Some say over 90% of port city Beira has been decimated. People from Zimbabwe and Malawi have been washed down the mountain-side into Mozambique. In Beira, home to Mozambique’s second largest port which serves as gateway for imports to landlocked countries in southeast Africa, billboards were blown down and electricity and telephone poles knocked down.
The 500,000 residents of the city, which has some neighborhoods that are below sea level, were scrambling for food, fuel and medicine.
“The power of the cyclone is visible everywhere, with shipping containers moved like little Lego blocks,” said Marc Nosbach, Mozambique country director for the aid group CARE.
The chairman of the African Union Commission said it would provide $350,000 in immediate support to the countries, and the United Nations allocated $20 million.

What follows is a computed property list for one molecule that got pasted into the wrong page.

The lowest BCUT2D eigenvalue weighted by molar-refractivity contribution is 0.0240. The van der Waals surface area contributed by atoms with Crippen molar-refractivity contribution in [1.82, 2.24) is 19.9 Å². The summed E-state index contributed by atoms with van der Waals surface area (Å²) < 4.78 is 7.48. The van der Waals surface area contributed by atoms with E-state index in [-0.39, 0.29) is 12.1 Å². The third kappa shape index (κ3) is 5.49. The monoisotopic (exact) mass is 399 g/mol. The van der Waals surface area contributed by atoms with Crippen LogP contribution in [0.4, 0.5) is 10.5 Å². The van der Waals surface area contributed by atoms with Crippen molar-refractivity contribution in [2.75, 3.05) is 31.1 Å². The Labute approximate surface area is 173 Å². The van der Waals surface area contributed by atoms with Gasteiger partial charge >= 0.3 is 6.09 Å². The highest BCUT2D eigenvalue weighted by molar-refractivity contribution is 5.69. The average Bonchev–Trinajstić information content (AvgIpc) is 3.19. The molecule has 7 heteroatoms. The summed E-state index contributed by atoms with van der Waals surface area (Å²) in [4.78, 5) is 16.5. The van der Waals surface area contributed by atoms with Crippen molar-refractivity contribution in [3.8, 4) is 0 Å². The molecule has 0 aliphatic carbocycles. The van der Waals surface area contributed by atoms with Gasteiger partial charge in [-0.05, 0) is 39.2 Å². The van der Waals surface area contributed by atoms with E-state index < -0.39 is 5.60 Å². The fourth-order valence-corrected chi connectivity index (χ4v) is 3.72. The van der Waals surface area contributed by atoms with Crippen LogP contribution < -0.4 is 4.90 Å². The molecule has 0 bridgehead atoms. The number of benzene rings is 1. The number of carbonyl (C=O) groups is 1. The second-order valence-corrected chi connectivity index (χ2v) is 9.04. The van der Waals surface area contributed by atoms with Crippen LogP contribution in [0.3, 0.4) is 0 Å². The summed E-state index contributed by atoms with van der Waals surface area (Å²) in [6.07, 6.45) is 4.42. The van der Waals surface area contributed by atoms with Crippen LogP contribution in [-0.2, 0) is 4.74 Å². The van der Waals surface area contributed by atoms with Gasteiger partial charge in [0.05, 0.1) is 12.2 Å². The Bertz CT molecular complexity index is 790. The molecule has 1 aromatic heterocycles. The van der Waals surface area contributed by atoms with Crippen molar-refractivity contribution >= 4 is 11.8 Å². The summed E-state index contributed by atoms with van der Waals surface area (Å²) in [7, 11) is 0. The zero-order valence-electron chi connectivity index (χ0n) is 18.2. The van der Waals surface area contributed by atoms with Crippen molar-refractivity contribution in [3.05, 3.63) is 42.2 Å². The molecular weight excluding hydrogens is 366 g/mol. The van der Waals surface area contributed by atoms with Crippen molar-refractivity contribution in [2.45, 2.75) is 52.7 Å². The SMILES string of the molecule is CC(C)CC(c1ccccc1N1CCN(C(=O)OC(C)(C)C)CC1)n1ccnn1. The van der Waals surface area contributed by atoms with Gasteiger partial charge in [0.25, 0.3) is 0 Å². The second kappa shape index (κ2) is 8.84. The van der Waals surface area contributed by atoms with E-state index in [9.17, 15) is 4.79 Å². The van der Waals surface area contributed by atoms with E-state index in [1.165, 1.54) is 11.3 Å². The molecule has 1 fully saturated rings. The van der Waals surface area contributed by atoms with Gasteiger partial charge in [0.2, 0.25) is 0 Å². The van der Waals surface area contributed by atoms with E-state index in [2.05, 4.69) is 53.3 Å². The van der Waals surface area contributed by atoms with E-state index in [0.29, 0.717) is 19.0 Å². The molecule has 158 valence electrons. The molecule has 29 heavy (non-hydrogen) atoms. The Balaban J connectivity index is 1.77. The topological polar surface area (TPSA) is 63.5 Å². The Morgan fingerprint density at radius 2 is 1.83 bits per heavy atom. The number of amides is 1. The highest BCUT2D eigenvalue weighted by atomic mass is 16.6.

The European Union released $3.9 million in emergency aid, and Britain pledged up to $7.9 million. Tanzania’s military has sent 238 tons of food and medicine, and three Indian naval ships have been diverted to Beira to help with evacuations and other efforts.
Hunger and illness were growing concerns, with crops destroyed and waterborne diseases likely to spread.
Cyclone Idai destroyed Beira with winds of up to 194 km per hour (120 miles per hour) a week ago, then moved inland to Zimbabwe and Malawi, flattening buildings. The storm’s torrential rains caused the Buzi and Pungue rivers, whose mouths are in the Beira area, to burst their banks.
Mozambique’s National Disasters Management Institute (INGC) said some 358,000 hectares (885,000 acres) of crops had been destroyed. Thirty-nine hospitals had been damaged, it said.
The country’s tiny $13 billion economy is still recovering from a currency collapse and debt default.
The cyclone knocked out Mozambican electricity exports to South Africa, exacerbating power cuts that were already straining businesses in Africa’s most industrialized economy.
The Department of Foreign Affairs at Travel Wise issued an alert, singling out which regions were worst affected and advising citizens to avoid any non-essential travel to Mozambique. Sofala, Manica, Zambezia, Tete & Inhambane provinces have seen heavy rainfall & flooding following Cyclone Idai.